Identity theft is on the rise. Here are some ways to protect yourself
MICHEL MARTIN, HOST:
If you're one of the millions of people using your smartphone to pay your bills, send money to family and just do some banking, listen up. This month, the FBI issued a warning about the rise in a type of mobile phone scam called SIM swapping, saying it cost consumers more than $68 million in losses just last year. And according to the FBI's figures, it's 15 times more likely to happen to you today than it was just a couple of years ago.
So what is SIM swapping, and how can you protect yourself? We called Eva Velasquez for help with this. She is the president and chief executive officer at the Identity Theft Resource Center. That's a non-profit whose goal is to help consumers reduce their risk of falling victim to identity theft. And she's with us now. Eva Velasquez, thanks so much for joining us.
EVA VELASQUEZ: I'm so happy to be here, and I'm glad we're covering this really important topic.
MARTIN: Well, first of all, could you just explain just what is it? I mean, how are scammers stealing our information from the SIM cards in our smartphones?
MARTIN: Well, it is somewhat complex. And just to level set here, your SIM card is that tiny little microchip in your phone and it tells your phone what number it responds to. And there's lots of information in it, but it's transferable to another phone, and that's how you can upgrade or buy another phone if yours is damaged and still keep your phone number, your photos, you know, your music. But much like phone number porting, SIM porting is - it's really easy to do if someone other than you can convince a cellular employee to help them do it.
MARTIN: So this is a scam directed at employees of mobile carrier companies? Or is this a conspiracy in which they're involved?
VELASQUEZ: Well, you know, it could be both. We often don't know if it is an insider threat where an employee is involved, but sometimes it's just an employee trying to provide good customer service and they're being socially engineered. So we tend to look at the employees more as an instrument of the scam rather than the perpetrators.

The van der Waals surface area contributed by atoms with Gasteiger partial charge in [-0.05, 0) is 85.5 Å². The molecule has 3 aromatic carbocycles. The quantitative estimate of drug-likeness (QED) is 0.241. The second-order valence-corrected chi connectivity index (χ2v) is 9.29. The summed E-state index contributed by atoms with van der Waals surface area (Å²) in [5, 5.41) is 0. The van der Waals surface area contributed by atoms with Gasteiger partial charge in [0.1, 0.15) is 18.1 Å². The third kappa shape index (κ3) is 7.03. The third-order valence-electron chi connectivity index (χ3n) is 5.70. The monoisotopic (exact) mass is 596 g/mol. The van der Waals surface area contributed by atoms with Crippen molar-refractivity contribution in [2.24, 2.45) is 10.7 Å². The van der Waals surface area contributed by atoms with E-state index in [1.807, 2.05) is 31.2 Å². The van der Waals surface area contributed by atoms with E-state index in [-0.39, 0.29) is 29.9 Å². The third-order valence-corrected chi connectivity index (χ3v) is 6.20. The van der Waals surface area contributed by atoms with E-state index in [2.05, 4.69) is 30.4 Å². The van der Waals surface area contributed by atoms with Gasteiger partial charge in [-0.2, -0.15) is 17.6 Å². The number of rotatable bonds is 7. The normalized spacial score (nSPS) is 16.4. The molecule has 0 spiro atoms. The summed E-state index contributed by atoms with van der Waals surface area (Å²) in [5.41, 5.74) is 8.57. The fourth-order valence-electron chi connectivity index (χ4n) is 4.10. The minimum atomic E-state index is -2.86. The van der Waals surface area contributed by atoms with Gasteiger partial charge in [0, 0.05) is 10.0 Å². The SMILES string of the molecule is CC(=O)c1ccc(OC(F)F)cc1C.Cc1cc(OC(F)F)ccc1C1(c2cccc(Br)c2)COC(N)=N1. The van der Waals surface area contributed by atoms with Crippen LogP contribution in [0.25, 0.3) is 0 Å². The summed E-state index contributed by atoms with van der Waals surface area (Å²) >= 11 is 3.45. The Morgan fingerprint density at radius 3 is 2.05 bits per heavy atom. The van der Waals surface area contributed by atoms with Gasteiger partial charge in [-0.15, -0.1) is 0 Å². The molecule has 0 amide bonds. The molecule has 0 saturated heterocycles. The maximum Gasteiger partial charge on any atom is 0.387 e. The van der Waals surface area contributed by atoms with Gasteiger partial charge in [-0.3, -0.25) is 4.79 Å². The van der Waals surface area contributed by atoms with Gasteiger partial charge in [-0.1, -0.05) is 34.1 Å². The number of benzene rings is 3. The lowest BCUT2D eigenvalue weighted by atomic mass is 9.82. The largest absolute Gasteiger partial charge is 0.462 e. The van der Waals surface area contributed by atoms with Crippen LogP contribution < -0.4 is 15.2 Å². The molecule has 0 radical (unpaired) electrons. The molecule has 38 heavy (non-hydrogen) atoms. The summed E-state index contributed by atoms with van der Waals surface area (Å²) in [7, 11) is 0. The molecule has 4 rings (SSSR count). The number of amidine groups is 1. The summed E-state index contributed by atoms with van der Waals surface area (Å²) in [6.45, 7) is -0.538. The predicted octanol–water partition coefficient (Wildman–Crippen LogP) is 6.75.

MARTIN: So the FBI says these SIM swap scammers netted more than $68 million in 2021, which was up from just about $4 million in 2020. How did this get to be so successful and how did they get all that money? Like what did they do?
VELASQUEZ: Well, if we step back and just look at the entire fraud landscape and ecosystem, people should understand that we have had unprecedented rates of fraud across the board in all of our systems, basically, since the pandemic started. There were just a lot of new opportunities. There was a lot more money in our systems and a lot more vulnerabilities were exposed. So it doesn't surprise me at all that we saw a dramatic rise in this type of fraud because frankly, we saw a dramatic rise in all types of fraud, particularly identity crimes, over the last two years, and we're going to continue to see this sort of new baseline. It hasn't gone down.
A lot of folks think that, OK, the pandemic is, I won't say over, but we're coming to the end of it and so the fraud has waned. And while we aren't at the peak numbers that we were seeing in 2020 and 2021, we have a new very high baseline and there's going to be a very long tail on this fraud. Unfortunately, consumers are the ones that are going to have to deal with this at the end of the day.
MARTIN: How do you deal with this? And I think first, since you've identified employees of mobile carrier companies as being kind of the - forgive me for using this language - the weak link here. How are the wireless carriers doing anything to address this? And then of course, I'm going to ask you, is there anything that consumers can do themselves?
VELASQUEZ: Well, the reality is, of course, the wireless carriers are implementing processes, just like many of our institutions are implementing additional anti-fraud processes. They don't want to be losing these dollars and they don't want unhappy customers, either. I mean, that goes without saying. But the particularly insidious part of the SIM swapping threat is that it's - there's little that an individual can do proactively on that - for that particular issue. It's about detection and it's about acting very quickly.
So we really encourage people, if anything appears to be amiss and their phone stops working, sometimes people won't notice right away because they're at home and their phone is connected to their Wi-Fi network, and they don't realize that they don't have that access to that cellular account until they're no longer connected to Wi-Fi. But we do encourage people, if you see any strange activity to take it seriously. And frankly, this goes across the board. You know, it doesn't matter if it's a weird charge on your credit card statement, a notification from a company that you do business with, any of those indicators, please follow up immediately because it may be indicative of a bigger problem.
MARTIN: And how do you follow up?
VELASQUEZ: You will have to follow up directly with your mobile carrier. And where that creates a challenge is, often people cannot get back into their account, so sometimes they cannot do this digitally. They actually will have to go into a store front and have that conversation.
MARTIN: That was Eva Velasquez, president and CEO of the Identity Theft Resource Center. That's a nonprofit whose goal is to help consumers reduce their risk of falling victim to identity theft. Eva Velasquez, thanks so much for joining us and sharing this expertise with us.
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VELASQUEZ: Oh, I'm happy to be here and stay safe out there. Transcript provided by NPR, Copyright NPR.